budget for CA leads to queries

Parts of proposal raised eyebrows at presentation last week

Hearing set for Jan. 23

January 06, 2002|By Laura Vozzella | Laura Vozzella,SUN STAFF

All those massages and facials given at the Columbia Association's day spa might make patrons look and feel great, but they're taking a toll on the furniture.

The tables and chairs used for these services are said to be worn out three years after the spa opened in Columbia Gym in River Hill. The draft operating budget for the Columbia Association's coming fiscal year includes $13,500 to replace them.

The expense is one of several that raised eyebrows last week, when Columbia Association staff members presented the fiscal 2003 spending plan at a meeting with officials from the town's 10 villages.

The plan projects that the huge homeowners association will have $44.9 million in operating expenses and $47.9 million in income, resulting in a $3 million surplus for the fiscal year that will begin May 1. A proposed capital budget includes $7.8 million for big-ticket projects.

Between the proposed capital and operating budgets, the plan to eliminate towel service at the association's three health clubs is most hotly debated. The move is projected to save $230,000 a year, in part because patrons steal about 3,000 towels a month.

"If you [eliminate towel service], I will not renew my membership," Jeff Marcus of Dorsey's Search said at the meeting, which drew about 35 people to Slayton House in Wilde Lake Village Center Thursday night.

Joan C. Lancos, a Columbia resident who is running for Howard County Council, asked about plans to buy a $9,000 skate sharpener for the association's ice rink and to spend $19,500 for new pool furniture at the Jeffers Hill and Longfellow neighborhood pools. She also asked why the budget includes $3,500 for a new sound system at the Sports Park but $30,000 for a sound system at the ice rink.

Robert D. Bellamy, operations director for the association's sport and fitness division, explained that the ice rink needs a more sophisticated system because the sound must carry across the arena.

Lancos, chairwoman of the county's Planning Board, also asked what happens to current exercise equipment when the Columbia Association buys new machines for its gyms. The capital budget proposal includes $70,000 to replace treadmills and other equipment at Supreme Sports Club.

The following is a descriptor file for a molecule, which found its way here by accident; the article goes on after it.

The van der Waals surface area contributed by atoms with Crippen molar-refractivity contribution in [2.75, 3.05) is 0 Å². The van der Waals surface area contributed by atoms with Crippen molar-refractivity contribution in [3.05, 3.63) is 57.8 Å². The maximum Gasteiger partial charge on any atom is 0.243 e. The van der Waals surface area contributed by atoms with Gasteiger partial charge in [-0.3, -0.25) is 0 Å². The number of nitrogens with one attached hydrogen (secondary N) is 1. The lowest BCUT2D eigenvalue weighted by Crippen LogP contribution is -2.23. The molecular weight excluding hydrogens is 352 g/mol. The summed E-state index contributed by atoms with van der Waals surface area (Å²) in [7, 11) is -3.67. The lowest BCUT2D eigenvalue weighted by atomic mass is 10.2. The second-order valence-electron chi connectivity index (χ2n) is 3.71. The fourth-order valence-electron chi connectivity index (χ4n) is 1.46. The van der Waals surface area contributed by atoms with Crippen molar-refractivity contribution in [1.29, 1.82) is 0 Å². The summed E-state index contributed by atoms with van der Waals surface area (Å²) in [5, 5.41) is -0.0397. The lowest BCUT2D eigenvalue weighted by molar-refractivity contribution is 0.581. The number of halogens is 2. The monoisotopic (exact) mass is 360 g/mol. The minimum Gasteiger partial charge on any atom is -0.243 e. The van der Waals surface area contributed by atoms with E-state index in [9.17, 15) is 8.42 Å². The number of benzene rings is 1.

Rob Goldman, the association's vice president of sport and fitness, said officials trade in what they can when buying new equipment, but that some items are worn-out "garbage" that must be discarded.

Pamila Brown, chairwoman of the Hickory Ridge Village Board, asked whether two big-ticket pool projects - $2.3 million in repairs to Columbia Swim Center in Wilde Lake, and a $100,000 renovation to the Bryant Woods pool - are part of a larger, multiyear plan to implement changes recommended by a recent aquatics study.

Although both projects were suggested by the study, Goldman said, no long-term plan has been established to implement any other changes to the aquatics program, which includes 27 indoor and outdoor pools. More renovations, like the one proposed to make Bryant Woods more attractive to adults, might be proposed in the future, he said.

Henry F. Dagenais, chairman of the Long Reach Village Board, asked whether association staff members had taken into account the recommendations of the budget committee before preparing the draft spending plans.

The committee, an advisory panel, made several recommendations aimed at focusing the Columbia Association on its core functions as a homeowners association. Their recommendations were not included in the draft budget.

Rafia Siddiqui, the Columbia Association's chief financial officer, said the staff took its direction from the association's board of directors, which set certain guidelines for the budget.

She said one of the budget committee's recommendations conflicted with the board's orders: The committee wanted a budget with a $5 million surplus; the board wanted a $3 million surplus.

"Right there is a conflict," Siddiqui said. "The board must decide. We cannot just take any recommendation from any advisory committee."

But, Siddiqui noted, the board, which also serves as the Columbia Council, is free to incorporate the budget committee's recommendations before it finalizes the budget at the end of February. A public hearing on the budget is to be held at 7:30 p.m. Jan 23 at Columbia Association headquarters.

Dagenais also questioned the need to replace massage tables and chairs at the day spa, given that they have been in use for only three years.

Goldman said the pressure applied during a massage results in a lot of wear and tear on the furniture, so it is reasonable that the items would need to be replaced within three or four years.

At Oakworks, a Shrewsbury, Pa., manufacturer of massage tables, spokeswoman Jennifer Behn said the life expectancy of tables used in a full-time commercial practice is 10 to 20 years. They might need some repairs after five to seven years, she added.

But, Behn said, massage tables must be replaced more frequently if they are near a swimming pool - as is the case in Columbia. The humidity and chlorine in the air warp wooden frames and cause vinyl coverings to disintegrate, she said.

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